"For years." But how many years? Ben Zimmer collects some evidence that the term was already in common use by 1961 (common enough that Philly merchants were trying to change the term to "Big Friday"), and passes along an interview with Joseph Barrett talking about his role in popularizing the expression when he worked as a reporter for the Philadelphia Bulletin:
In 1959, the old Evening Bulletin assigned me to police administration, working out of City Hall. Nathan Kleger was the police reporter who covered Center City for the Bulletin. In the early 1960s, Kleger and I put together a front-page story for Thanksgiving and we appropriated the police term "Black Friday" to describe the terrible traffic conditions. Center City merchants complained loudly to Police Commissioner Albert N. Brown that drawing attention to traffic deterred customers from coming downtown. I was worried that maybe Kleger and I had made a mistake in using such a term, so I went to Chief Inspector Albert Trimmer to get him to verify it.

So all the evidence points in one direction. The term originated in Philadelphia in the 50s or earlier and wasn't in common use in the rest of the country until decades later. And it did indeed refer to something unpleasant: the gigantic Army-Navy-post-Thanksgiving day crowds and traffic jams, which both retail workers and police officers dreaded. The retail industry originally loathed the term, and the whole "red to black" fairy tale was tacked on sometime in the 80s by an overcaffeinated flack trying to put lipstick on a pig that had gotten a little too embarrassing for America's shopkeepers."

From ‘Black Friday' Originally Meant Something Much, Much Darker by Maxwell Strachan
Posted: 11/27/2013 8:15 am EST Updated: 11/25/2014 8:59 am EST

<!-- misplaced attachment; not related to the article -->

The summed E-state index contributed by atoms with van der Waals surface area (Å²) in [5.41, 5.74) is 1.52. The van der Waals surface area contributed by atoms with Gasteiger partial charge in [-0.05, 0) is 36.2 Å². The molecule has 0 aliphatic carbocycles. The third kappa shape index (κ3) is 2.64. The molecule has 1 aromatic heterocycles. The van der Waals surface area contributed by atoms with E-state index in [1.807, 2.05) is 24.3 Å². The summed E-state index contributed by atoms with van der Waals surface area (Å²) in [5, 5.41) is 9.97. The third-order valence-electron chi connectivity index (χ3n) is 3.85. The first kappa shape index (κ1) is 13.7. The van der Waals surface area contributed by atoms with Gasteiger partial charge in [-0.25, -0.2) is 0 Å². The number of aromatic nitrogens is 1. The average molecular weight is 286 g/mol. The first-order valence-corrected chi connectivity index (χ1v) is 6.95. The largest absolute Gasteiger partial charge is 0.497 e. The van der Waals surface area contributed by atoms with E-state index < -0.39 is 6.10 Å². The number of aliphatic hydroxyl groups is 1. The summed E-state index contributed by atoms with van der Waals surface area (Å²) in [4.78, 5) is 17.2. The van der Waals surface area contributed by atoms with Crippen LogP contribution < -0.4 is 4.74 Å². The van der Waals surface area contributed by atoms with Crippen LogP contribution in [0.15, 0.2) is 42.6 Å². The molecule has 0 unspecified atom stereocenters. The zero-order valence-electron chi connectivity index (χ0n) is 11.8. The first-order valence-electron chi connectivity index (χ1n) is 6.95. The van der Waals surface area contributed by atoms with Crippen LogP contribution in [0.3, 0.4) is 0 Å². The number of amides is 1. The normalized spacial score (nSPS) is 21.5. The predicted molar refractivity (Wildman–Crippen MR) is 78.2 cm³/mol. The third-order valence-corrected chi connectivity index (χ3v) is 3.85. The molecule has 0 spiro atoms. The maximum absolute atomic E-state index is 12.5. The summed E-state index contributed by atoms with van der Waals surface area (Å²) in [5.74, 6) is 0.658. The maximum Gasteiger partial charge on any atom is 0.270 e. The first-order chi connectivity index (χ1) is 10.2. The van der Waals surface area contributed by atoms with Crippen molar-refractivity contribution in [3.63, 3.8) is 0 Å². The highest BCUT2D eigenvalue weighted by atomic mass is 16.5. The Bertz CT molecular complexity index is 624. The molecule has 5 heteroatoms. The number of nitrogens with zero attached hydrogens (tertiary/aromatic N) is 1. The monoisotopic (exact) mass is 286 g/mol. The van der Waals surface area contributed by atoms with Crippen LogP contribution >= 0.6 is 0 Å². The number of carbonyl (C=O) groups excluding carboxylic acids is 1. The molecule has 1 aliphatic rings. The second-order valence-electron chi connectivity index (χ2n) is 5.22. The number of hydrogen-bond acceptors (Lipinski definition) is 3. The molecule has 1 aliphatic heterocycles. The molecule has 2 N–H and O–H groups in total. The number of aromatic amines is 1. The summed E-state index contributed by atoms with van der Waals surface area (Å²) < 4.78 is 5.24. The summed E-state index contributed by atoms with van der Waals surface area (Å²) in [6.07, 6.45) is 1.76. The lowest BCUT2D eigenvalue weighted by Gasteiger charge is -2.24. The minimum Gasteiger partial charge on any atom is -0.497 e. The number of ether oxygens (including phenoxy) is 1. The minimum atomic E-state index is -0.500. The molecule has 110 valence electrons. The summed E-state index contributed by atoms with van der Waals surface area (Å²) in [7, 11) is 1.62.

"It’s totally understandable if you think the term “Black Friday” is a direct linguistic descendent of “in the black,” accounting jargon for turning a profit. After all, the day after Thanksgiving is now one of the biggest shopping days of the year, an annual delight to retailers hoping to give their bottom lines a nice little boost in the year’s final weeks.

But the truth is that Black Friday owes its name to the Philadelphia Police Department, which did not have profitability in mind. One thing to remember is that, long before the rest of us started calling it Black Friday, retailers hoped to start the holiday shopping season with a bang by offering “can’t miss” deals right after Thanksgiving. (Note: These days, “holiday shopping season” can begin way before Turkey Day.) People being people, they have long stormed stores, caused traffic jams and been generally terrible to one another in an effort not to miss these deals.

In the middle years of the twentieth century, the scene was often particularly bad in Philadelphia, where the annual Army-Navy football game was regularly played on the weekend after Thanksgiving.

Lots of cars, lots of traffic, lots of chaos. Sound familiar?"...

[Reader's comment]
Mary Finn • Queens College, City University of New York Nov 27, 2014 12:36pm
"You know it makes sense that Black Friday means something bad. Black Thursday certainly does. In Irish Slang, "Black" means unfortunate, bad or sorrowful. A Black Day is a bad one indeed."